one of Shadows' all-time best films A Clockwork Orange

SHADOWS MUST SEE MUST-SEE


Prisoner 655321: Alex (McDowell) prepares to pay for his life of crime....
dir-scr Stanley Kubrick
with Malcolm McDowell, Patrick McGee, Anthony Sharp, Warren Clarke, James Marcus, Michael Tarn, Paul Farrell, Philip Stone, Sheila Raynor, Steven Berkoff, Dave Prowse, Carl Duering, Godfrey Quigley
Warners 71/UK 5 out of 5 stars
Review by Rich Cline
Banned in Britain by Kubrick himself since 1973, A Clockwork Orange finally makes its long-awaited return to the big screen here. It had been about 18 years since I'd seen it in a cinema, and the most striking thing about the film is just how memorable it is. Kubrick's astounding vision (based on the Anthony Burgess novel) is jarring, uncomfortable, surprisingly moving and ultimately unforgettable.

Alex (McDowell) is a young thug in the not-too-distant future, hanging around the milk/drug bars with his pals (Clarke, Marcus and Tarn) then going out to engage in a bit of the "ultra-violence", beating up tramps, robbing and raping the rich folk. Then Alex is arrested and sent to prison, where he's selected for a breakthrough brainwashing treatment that will cure him of his violent tendencies in two weeks. But does this mean he loses his freedom of choice?

The film is jaw-droppingly straightforward, gruesomely violent and blackly funny from the very beginning, using Kubrick's trademark camera work to maximum effect and deeply probing the issues it raises. Like the style and sets, the performances are all heightened and surreal, yet profoundly effective. And McDowell makes Alex surprisingly likeable for such an unrepentant monster. This is a timeless story that works just as well now as it did 30 years ago; its British-Russian slang, bored violent youth, harsh urban landscape and desperate government officials all ring true, even if typewriters and vinyl records are long gone. Perhaps the only thing that dates it is the adept skewering of British society, which gives the film a real kick and makes you wonder if Monty Python might have used this film as a textbook. A masterpiece.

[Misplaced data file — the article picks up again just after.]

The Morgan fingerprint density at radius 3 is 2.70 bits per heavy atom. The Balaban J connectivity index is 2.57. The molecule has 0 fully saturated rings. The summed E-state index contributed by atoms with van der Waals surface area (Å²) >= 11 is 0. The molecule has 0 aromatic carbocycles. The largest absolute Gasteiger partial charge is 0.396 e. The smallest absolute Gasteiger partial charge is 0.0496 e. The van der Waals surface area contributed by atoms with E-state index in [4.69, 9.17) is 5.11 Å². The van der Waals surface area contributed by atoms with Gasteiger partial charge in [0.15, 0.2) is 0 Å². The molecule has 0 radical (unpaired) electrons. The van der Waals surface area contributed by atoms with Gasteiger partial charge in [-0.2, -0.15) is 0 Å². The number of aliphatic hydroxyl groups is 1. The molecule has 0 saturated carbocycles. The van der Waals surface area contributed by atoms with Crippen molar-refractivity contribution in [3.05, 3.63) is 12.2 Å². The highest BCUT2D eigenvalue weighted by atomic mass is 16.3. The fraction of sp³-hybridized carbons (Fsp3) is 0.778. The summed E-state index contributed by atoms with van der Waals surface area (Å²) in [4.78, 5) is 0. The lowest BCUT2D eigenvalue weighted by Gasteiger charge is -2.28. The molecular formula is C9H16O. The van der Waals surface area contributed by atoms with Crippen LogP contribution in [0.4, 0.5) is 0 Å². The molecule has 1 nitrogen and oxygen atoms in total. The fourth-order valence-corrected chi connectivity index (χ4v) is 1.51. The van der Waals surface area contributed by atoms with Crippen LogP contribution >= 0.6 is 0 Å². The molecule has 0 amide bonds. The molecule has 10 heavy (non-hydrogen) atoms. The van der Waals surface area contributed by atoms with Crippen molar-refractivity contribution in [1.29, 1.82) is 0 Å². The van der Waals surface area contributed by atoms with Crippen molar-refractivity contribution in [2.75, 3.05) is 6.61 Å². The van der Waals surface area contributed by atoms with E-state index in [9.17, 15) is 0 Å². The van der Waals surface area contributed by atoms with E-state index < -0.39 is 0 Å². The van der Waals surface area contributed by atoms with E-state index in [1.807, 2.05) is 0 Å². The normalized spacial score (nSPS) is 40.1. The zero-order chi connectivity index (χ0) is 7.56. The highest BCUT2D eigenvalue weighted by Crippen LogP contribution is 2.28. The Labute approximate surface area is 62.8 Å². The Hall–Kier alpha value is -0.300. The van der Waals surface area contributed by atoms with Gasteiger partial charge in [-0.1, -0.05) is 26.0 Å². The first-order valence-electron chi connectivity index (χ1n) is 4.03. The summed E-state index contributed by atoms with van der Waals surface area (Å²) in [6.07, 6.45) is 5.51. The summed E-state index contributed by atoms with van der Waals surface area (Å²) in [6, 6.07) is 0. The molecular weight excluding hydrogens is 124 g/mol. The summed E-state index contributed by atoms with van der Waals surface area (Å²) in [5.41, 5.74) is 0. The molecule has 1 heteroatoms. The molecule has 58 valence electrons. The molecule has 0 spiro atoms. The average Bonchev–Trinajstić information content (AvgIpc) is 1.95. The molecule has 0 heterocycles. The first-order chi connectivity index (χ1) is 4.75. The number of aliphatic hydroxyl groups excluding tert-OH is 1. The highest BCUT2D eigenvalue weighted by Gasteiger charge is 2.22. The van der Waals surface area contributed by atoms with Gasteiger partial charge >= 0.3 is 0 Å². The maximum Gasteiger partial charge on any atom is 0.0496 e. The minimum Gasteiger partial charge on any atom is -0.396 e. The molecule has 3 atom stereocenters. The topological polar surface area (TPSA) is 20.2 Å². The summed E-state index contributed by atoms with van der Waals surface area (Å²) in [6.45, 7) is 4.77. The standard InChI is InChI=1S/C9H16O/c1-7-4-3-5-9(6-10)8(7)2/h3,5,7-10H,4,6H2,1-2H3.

[18--very strong adult themes and situations, violence, language, nudity] 13.Mar.00
UK reissue 17.Mar.00

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READER REVIEWS

"I am only 18 so I wasn't around when this first came out. But even though I am used to modern films I thought this film was incredibly well done and powerful. It looks so good for its age. I must say I didn't enjoy the first half-hour. The endless violence and disturbing images, with happy singalong music to accompany it, made me feel quite sick! It felt like I was watching a snuff film! But when he goes to jail and you see him change into a cured man, that's when I started to enjoy it. Then the ending ... he just changed back again! They make Alex to look like the hero, and these people who gave him the treatment were made to look like the villains, and the fact that he changed back to a violent sick rapist was made to look like a happy ending. Did nobody else find that sick? But I gotta give this film points because the reason it had an effect on me was because it was so well made. The acting was brilliant, and Kubrick is a really good director. It's just ... they should've had an ending where his treatment is reversed, but he becomes a good man anyway, out of choice, because he's grown up. That would've made the film a hell of a lot more contraversial and would've left viewers at the end thinking the film actually had a point to it. I'd give it 6/10." --Michael Muncer, net 24.Jun.03
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2000 by Rich Cline, Shadows on the Wall

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